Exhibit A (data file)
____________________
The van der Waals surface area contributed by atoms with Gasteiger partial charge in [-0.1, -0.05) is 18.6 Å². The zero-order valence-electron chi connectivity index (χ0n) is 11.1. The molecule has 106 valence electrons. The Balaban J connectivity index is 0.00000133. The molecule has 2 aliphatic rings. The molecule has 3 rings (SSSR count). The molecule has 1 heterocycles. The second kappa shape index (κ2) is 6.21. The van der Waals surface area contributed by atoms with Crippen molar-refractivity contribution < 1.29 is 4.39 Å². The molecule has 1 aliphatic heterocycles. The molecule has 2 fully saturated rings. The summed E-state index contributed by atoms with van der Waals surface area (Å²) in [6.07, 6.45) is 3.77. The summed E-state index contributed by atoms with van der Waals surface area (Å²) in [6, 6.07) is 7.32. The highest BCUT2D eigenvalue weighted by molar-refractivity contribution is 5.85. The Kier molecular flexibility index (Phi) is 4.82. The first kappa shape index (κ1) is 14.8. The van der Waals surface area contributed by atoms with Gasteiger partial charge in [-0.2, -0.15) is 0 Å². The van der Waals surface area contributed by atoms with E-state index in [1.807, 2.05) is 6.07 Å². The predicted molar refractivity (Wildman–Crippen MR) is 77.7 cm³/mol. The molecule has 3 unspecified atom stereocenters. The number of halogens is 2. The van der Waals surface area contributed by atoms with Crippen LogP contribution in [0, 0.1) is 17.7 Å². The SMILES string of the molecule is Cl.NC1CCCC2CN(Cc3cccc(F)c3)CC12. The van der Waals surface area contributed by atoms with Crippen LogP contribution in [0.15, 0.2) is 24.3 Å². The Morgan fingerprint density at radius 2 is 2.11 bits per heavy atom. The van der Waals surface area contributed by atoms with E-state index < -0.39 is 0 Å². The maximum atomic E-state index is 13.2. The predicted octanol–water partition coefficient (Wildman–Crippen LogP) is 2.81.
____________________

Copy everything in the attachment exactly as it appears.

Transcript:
The van der Waals surface area contributed by atoms with Gasteiger partial charge in [-0.1, -0.05) is 18.6 Å². The zero-order valence-electron chi connectivity index (χ0n) is 11.1. The molecule has 106 valence electrons. The Balaban J connectivity index is 0.00000133. The molecule has 2 aliphatic rings. The molecule has 3 rings (SSSR count). The molecule has 1 heterocycles. The second kappa shape index (κ2) is 6.21. The van der Waals surface area contributed by atoms with Crippen molar-refractivity contribution < 1.29 is 4.39 Å². The molecule has 1 aliphatic heterocycles. The molecule has 2 fully saturated rings. The summed E-state index contributed by atoms with van der Waals surface area (Å²) in [6.07, 6.45) is 3.77. The summed E-state index contributed by atoms with van der Waals surface area (Å²) in [6, 6.07) is 7.32. The highest BCUT2D eigenvalue weighted by molar-refractivity contribution is 5.85. The Kier molecular flexibility index (Phi) is 4.82. The first kappa shape index (κ1) is 14.8. The van der Waals surface area contributed by atoms with Gasteiger partial charge in [-0.2, -0.15) is 0 Å². The van der Waals surface area contributed by atoms with E-state index in [1.807, 2.05) is 6.07 Å². The predicted molar refractivity (Wildman–Crippen MR) is 77.7 cm³/mol. The molecule has 3 unspecified atom stereocenters. The number of halogens is 2. The van der Waals surface area contributed by atoms with Crippen LogP contribution in [0, 0.1) is 17.7 Å². The SMILES string of the molecule is Cl.NC1CCCC2CN(Cc3cccc(F)c3)CC12. The van der Waals surface area contributed by atoms with Crippen LogP contribution in [0.15, 0.2) is 24.3 Å². The Morgan fingerprint density at radius 2 is 2.11 bits per heavy atom. The van der Waals surface area contributed by atoms with E-state index < -0.39 is 0 Å². The maximum atomic E-state index is 13.2. The predicted octanol–water partition coefficient (Wildman–Crippen LogP) is 2.81.